8. Keep an open mind to relinquishing some of the responsibility for the good of lowering your stress level and improving your mental health.

  9. Do what you can, while you can! Whether you are healthy or have illness in your life, consider that our control is limited.

  10. While there is definitive change in our lives and the options may vary or seem more limited, we must recognize that we have more strength and control than we realize.

Nature on Netflix To Wake To, Sleep To, and Enjoy

Bring a bit of peace and beauty into your home! If you are a nature lover and need a calming force that mesmerizes, might I suggest you turn on the captivating vistas of NatureVision TV now on Netflix. Season 3 unveils about 10 hours and 10 episodes of natural world diversity from ocean to jungle.
Whether you meditate with the video and soothing music softly playing in the background or choose to mute the sound just to appreciate the awe of the bounty of creatures and places, this video collection would be great for parties and get togethers. Try using this marvelous collection just as TV art, instead of your TV just being a blank canvas.
If you are a Netflix subscriber and want something unique and attractive to play throughout the day, like moving art, or just want peaceful television to wake and go to bed to, consider this wonderful collection of our planet’s gifts.
I will report more, soon, on other Netflix finds, both nature-related, and not, very soon.

The Magic in Magic!

The Magic isn’t gone, but it is fading fast. The art of magic will never die, but it may become blurred, as new technology replaces the beauty and purity of performance magic. Live magic is just that—it’s magical. When performed correctly and the magician has done his job, the participant feels that the impossible is, possible. Some magicians embarrass or make their audience feel stupidly duped. The magician is meant to impress but not to break the bond between audience and performer. Magic is for everyone: young or old, there is a place to appreciate the grace and fluidity of sleight-of-hand. One should appreciate the trickery of the eyes and misdirection. Cleverness is worth recognition!

The sad reality is that the neighborhood magic store has rapidly gone away for good, only to be replaced by the video game. This dying art has a long history, reaching back to ancient Egypt and possibly even longer. To lose the joy that this art has sprung on so many, and for so long truly is a tragedy, indeed.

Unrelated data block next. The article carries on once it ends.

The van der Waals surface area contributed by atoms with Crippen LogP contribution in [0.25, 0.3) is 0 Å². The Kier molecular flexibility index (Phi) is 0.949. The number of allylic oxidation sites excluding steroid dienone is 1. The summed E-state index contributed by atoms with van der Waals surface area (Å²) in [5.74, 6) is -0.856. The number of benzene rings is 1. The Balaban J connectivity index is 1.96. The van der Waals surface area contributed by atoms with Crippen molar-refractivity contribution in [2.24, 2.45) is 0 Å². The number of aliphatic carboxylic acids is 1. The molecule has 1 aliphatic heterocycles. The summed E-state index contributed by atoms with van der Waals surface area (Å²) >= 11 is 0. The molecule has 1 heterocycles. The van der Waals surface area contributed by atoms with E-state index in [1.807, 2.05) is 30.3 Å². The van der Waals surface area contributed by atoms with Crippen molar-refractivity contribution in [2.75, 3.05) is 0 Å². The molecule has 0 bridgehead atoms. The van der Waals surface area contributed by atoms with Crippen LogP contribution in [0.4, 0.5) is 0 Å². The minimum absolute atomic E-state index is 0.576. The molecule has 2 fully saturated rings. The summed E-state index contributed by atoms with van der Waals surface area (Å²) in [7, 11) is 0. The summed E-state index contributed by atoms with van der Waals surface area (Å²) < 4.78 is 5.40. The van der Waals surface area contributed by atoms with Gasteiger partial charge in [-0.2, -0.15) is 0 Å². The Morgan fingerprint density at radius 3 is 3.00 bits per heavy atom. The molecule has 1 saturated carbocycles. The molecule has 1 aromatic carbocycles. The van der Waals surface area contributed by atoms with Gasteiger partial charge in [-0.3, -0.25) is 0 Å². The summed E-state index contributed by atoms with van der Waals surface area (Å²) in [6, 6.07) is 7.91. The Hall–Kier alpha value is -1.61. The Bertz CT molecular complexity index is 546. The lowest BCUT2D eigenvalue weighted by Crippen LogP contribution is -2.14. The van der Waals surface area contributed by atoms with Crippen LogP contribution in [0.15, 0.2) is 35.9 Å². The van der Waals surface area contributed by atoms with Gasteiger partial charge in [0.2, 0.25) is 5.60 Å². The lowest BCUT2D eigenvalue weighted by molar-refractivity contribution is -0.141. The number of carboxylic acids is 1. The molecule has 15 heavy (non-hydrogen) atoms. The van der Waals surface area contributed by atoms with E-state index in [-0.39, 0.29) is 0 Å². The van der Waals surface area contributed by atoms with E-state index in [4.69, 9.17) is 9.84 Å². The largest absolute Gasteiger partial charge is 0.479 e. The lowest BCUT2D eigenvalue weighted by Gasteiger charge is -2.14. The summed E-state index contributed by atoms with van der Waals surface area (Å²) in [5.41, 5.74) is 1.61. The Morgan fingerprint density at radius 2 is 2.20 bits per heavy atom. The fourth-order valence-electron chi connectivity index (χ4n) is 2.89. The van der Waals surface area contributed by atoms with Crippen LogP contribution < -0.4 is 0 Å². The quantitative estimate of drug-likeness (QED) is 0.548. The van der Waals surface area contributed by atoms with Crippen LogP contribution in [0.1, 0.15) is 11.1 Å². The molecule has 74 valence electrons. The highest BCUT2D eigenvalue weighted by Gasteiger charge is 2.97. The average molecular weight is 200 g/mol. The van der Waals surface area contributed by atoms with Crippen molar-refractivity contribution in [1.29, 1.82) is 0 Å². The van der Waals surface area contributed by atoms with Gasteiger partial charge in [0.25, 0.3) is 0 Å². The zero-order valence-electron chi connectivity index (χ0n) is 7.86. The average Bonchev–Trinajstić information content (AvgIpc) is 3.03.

I hope that as generations and technology continue to evolve, that the creative minds of those drawn to magic can continue to update and improve upon the wonders of magic. Magic can be reinvented and re-introduced to new audiences in novel ways as materials and new innovations appear.

Keep the Magic Alive!

I have written about the benefit of video games and Parkinson’s disease, but had a deficit of articles on the benefits of performing and practicing magic. I think that aside of the many years of enjoyment of entertaining myself and an occasional audience, magic has given me numerous gifts that I will quantify:

-Magic makes you think in order and organized linear steps.

-Magic forces the performer to communicate, socialize, and be more outgoing.

-Magic helps improve eye-hand coordination and joint flexibility.

-Magic is universal. Magic is entertaining. Magic is sheer fun.

-Magic doesn’t feel like therapy, but maybe it is!

Walt Disney is quoted to have said, “It is fun to do the impossible!” Magic is about making the impossible, possible, even if it’s just for a moment.

 

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My Holiday Card!

My card to you for these holidays,

Is one of appreciation, in so many ways,

My focus is Parkinson’s but I’ll try to write more,

My goal is to share insight and options to explore,

As the holidays near and you may take on more stress,

Be kind to yourself, and worry less on the mess,

Enjoy your family and your treasured friends,

Keep the spirit, long after the season ends,

Thank you for reading and joining my site,

To all of you readers, I wish you a goodnight!

Thank You!

Healing Becomes a Prime Time Show

Healing Becomes a Prime Time Show

The world is shifting faster and even more progressively to complementary medicine, than I would ever have imagined. While late-night television channel surfing, I found a program that appears to be both informative and comforting. This new show is on a channel that I rarely watch. Home to numerous reality and family related dramas, TLC is not a station that usually offers programming that thrills me. I will admit that this show really interests me.